Getting stabbed comes to mind.
I’m tempted to leave it at that, but I should probably go into some very basic anatomy.
Your soft tissue (muscles, tendons, and ligaments) form what you could describe as a kind of pulley system across your skeletal structure. They contract and expand, based on electrical impulses from your nervous system, and this is what allows your joints to move, and tie your skeleton together.
When the soft tissue tears or is cut, then the system starts to fall apart. The classic example of this is the Achilles tendon, which, if destroyed will make it impossible to walk on that leg, you simply cannot control the ankle anymore, but even just cuts into the tissue will impair you.
So, getting stabbed or slashed will cause you to lose some function in that limb. How much will be determined by exactly where and how deeply you were hit. But, it doesn’t really take that much damage to the wrong places to completely immobilize someone.
This is a large part of why “first blood,” is such an important concept with sword fights. It’s not just that one of the combatants is losing blood, and at a disadvantage from that. Their injury will also (likely) impair their ability to fight. Inflicting the first injury in a duel is very significant.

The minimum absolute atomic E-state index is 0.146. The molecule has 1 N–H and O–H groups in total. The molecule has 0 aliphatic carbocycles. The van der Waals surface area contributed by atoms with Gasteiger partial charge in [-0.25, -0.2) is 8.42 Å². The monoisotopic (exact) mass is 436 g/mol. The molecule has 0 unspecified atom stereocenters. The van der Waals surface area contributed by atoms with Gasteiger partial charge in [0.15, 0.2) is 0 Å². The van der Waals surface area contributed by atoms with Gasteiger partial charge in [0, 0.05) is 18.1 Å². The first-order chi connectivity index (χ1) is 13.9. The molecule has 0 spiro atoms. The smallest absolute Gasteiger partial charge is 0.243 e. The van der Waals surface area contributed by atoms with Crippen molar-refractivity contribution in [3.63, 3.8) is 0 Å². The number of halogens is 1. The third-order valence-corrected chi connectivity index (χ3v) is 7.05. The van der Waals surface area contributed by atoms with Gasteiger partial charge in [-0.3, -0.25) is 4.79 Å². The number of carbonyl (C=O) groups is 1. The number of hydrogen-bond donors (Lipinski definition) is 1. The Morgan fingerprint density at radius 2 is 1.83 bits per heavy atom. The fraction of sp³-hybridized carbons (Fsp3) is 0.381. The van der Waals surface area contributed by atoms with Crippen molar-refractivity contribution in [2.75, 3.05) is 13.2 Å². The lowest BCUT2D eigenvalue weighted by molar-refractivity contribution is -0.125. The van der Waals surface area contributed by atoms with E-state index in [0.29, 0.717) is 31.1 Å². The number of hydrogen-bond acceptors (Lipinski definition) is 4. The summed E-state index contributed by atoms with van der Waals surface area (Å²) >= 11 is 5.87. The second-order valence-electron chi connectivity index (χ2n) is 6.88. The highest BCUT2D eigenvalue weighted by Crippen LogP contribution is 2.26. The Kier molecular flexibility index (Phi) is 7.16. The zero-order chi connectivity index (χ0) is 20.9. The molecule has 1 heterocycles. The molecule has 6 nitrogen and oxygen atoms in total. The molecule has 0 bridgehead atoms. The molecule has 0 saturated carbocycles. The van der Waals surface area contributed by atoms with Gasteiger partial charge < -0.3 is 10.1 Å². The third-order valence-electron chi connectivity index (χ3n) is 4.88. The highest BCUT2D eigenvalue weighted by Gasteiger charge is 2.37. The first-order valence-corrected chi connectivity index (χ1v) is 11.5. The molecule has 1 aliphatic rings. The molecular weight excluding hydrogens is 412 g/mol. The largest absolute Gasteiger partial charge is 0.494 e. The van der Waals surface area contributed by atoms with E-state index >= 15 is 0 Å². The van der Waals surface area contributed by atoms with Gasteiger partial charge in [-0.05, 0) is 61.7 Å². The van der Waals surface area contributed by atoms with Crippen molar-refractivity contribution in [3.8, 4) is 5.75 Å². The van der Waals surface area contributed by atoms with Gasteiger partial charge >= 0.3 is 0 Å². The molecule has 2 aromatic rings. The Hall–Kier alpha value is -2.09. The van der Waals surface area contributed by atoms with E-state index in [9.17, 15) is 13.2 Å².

As for bleeding out, all that requires is that you lose blood faster than your body can clot the injury. Usually we think of this in the terms of arterial bleeds, where you’ll be dead in minutes at most, but, it’s important to remember that blood loss is cumulative. So someone can bleed to death from non-arterial injuries if they can’t keep the bleeding under control, and their body can’t clot the wound.
This is why sword and knife fights don’t always focus on getting a single killing strike. It’s entirely possible to wear an opponent out through bleed induced attrition.
We’ve discussed hypovolemic shock before. It’s worth remembering, once you’ve started losing serious amounts of blood, you’re not going to be particularly coherent. So, if you were planning for a character to have some deathbed confession while bleeding to death, that’s not really the way the human brain works when it’s losing that much blood.
Incidentally, this also applies to the fight itself. As a combatant loses blood, they’ll pass through those same stages. (Anxiety, transitioning to confusion and disorientation at ~30% blood loss.) These have immediate implications in a fight, where their opponent is looking for ways to exploit any weakness or vulnerability. Also, because the fight is constant physical exertion, they will lose blood faster than they would if they were resting.
Also worth remembering, it’s entirely possible to “win” a duel and still bleed to death afterwards.